Washington State president recalls Pac-12's tumultuous days, questions George Kliavkoff's leadership
Washington State President Kirk Schulz has admitted that his school’s athletics program is in “a bad spot” as it faces a harsh new reality in the wake of the Pac-12’s defections last week.
Schulz said in an interview with ESPN’s Pete Thamel that the school is considering all options and “irons in the fire,” and that he’s noted “anger” from the fan base. Athletics Director Pat Chun and Schulz plan to engage with the athletes on campus.
Schultz was previously the president at Kansas State, but said nothing compares to Friday’s moves in the Pac-12 and beyond.
“I don’t ever remember a single day unfolding that was so dramatic in changing the landscape,” he said. “College athletics is at its worst with this realignment stuff. Everyone is truly looking out for themselves. What it also does is changes behavior and people stop being honest with each other.”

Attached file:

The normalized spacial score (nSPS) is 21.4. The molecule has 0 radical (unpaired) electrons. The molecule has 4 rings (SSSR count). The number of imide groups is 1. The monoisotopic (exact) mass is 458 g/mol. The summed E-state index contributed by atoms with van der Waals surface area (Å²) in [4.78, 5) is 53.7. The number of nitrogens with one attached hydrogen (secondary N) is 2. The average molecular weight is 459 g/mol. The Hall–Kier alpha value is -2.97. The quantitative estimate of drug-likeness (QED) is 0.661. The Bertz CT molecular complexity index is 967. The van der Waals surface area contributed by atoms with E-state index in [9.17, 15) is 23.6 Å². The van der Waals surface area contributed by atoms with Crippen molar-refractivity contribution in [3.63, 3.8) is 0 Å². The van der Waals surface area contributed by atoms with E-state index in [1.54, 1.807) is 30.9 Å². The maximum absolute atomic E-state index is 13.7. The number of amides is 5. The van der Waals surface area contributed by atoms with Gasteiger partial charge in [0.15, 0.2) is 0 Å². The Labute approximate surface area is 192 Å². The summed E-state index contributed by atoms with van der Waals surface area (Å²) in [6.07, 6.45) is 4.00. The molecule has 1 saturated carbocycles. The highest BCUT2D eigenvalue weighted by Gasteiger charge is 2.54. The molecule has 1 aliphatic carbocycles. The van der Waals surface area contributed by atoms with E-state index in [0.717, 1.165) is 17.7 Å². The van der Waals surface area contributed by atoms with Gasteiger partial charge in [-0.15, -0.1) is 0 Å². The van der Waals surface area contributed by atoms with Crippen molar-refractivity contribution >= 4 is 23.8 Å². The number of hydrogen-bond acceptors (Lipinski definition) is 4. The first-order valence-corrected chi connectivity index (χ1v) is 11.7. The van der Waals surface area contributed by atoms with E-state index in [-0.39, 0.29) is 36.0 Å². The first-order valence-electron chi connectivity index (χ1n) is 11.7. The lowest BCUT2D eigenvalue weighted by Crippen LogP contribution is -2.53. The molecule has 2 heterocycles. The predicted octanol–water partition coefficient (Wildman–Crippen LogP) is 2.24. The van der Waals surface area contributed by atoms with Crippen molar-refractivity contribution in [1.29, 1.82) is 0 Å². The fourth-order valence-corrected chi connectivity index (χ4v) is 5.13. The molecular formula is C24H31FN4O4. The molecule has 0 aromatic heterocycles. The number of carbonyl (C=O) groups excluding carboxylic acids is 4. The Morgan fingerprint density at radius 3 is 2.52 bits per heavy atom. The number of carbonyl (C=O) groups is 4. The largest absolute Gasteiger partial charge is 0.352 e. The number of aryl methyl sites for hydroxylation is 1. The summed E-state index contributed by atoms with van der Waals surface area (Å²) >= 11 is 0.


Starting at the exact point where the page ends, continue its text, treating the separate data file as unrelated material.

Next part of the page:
The cold reality, however, is Washington State faces a series of budget challenges, but Schulz made it clear that, regardless of conference or affiliation, Washington State will continue to “invest” like a Power 5 program. He also said Washington State will not cut sports, even facing a very real budget crunch that he estimated would represent 40% of the school’s athletic revenue disappearing. (The school already faces a budget deficit of more than $11 million and he said that utilizing a student fee, which is low at the school, may be one way to help raise money for athletics.)
While George Kliavkoff’s future as Pac-12 commissioner has already been discussed — and asked whether he would resign — Schulz said it’s unknown whether Kliavkoff would be a part of the Pac-12 future, especially if Cal and Stanford are a part of it with Oregon State.
While it’s considered a “secondary issue” Schulz admitted, “if we choose to rebuild a conference around those 4 schools, is George that guy? All of that then becomes a forefront issue instead of a secondary issue.”